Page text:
07 Dec Wait…The Suburbs Don’t Look The Way We Think They Do
Suburban. While once the ideal embodiment of the American Dream, these days, the term tends to take on a droll sound if uttered by anyone in real estate development. Today, in the midst of urban revitalizations across the country, the suburbs are where our buyers’ parents live: un-diverse, affluent, car dependent… There’s little to be excited about when it comes to the suburbs. In fact, they’re dying, with 18 year olds graduating from their suburban high schools, heading to college in the nearest metropolis and never looking back, right? Wrong.
While it’s easy to get caught up in the hype of diverse, interesting, cultural centers housed in adaptive reuse projects located in the Urban Core, that’s not where the majority of Americans are living. In fact, when you look at the numbers just released by ULI, the areas that are truly drawing the most residents from all ages and backgrounds are the suburban areas that have been thriving for decades and, despite reports to the contrary, are evolving and continuing to thrive. So, if the public perception of the suburbs are so far off the mark, what do the suburbs really look like these days?
They’re younger than we think
Millennials still want to live in those diverse urban cores, this is true. However, those areas are expensive. And as a generation that is still saddled with student debt and a shaky start to their careers, Millennials value affordability over flash. One preconceived notion about the suburbs that has held true is the fact that they are, as a whole, more affordable than their urban counterparts. As such, many suburbs are skewing younger, with more
They’re more diverse than we think
For better or worse, racial and ethnic diversity usually coincide with urban settings. However, this is not always true, and today, 75% of the country’s minority population can be found in America’s suburbs. So, while the public perception of the suburb may be largely white, this stereotype is vastly untrue.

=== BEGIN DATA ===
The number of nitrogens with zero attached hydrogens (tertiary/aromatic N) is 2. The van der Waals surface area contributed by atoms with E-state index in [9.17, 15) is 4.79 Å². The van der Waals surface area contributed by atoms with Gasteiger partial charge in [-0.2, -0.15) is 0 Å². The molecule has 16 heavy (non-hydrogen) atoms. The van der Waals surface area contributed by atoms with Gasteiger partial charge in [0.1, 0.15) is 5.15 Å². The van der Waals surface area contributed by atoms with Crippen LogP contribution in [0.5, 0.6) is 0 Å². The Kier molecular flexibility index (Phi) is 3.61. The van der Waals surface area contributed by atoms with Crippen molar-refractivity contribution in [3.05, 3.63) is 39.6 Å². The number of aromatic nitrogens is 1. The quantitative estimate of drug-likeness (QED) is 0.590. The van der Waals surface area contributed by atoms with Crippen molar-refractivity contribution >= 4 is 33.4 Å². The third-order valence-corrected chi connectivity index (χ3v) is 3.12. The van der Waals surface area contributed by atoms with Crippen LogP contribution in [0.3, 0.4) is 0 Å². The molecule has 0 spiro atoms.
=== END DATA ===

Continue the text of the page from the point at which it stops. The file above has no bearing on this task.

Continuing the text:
They have more industry than we think
This trend may be heading towards a more balanced scale, but as it stands, the vast majority of American workers work in the suburbs. We are seeing more and more businesses consider moving to urban cores, not that many have actually taken the plunge. Again, the suburbs are more affordable, they keep overhead costs down, and there’s a plentiful workforce of which to take advantage.
They’re growing faster than we think
Many in the development world see the suburbs as ‘done’: they’ve been developed and redeveloped, demand must be decreasing because no one wants the single family home with the white picket fence anymore. And while some of that sentiment is true, people still want to live in these suburban areas. In fact, in the last 15 years, suburban growth has accounted for 91% of the population growth.
But, the demand for Suburban isn’t what we think either…
So, does this mean the post-war, idyllic, suburban environment is back on the rise? No. In fact, though they may still be suburbs, many of the most popular suburban areas are beginning to look a little more…urban (see, we weren’t totally wrong). Developers are revamping the idea of master-planned communities – the suburban development staple – to create smaller ‘cities’ within a suburban setting. These communities offer mixed-use commercial, a mix of housing styles, walkability and cultural opportunities, all nestled within the convenience and affordability of the suburbs.
So yes, the suburbs are still thriving, and yes, they’re defying a lot of the stereotypes commonly held about them, but no, they don’t look the way we thought they did. Just like those popular urban cores, they’re evolving and changing to meet the demands of the future.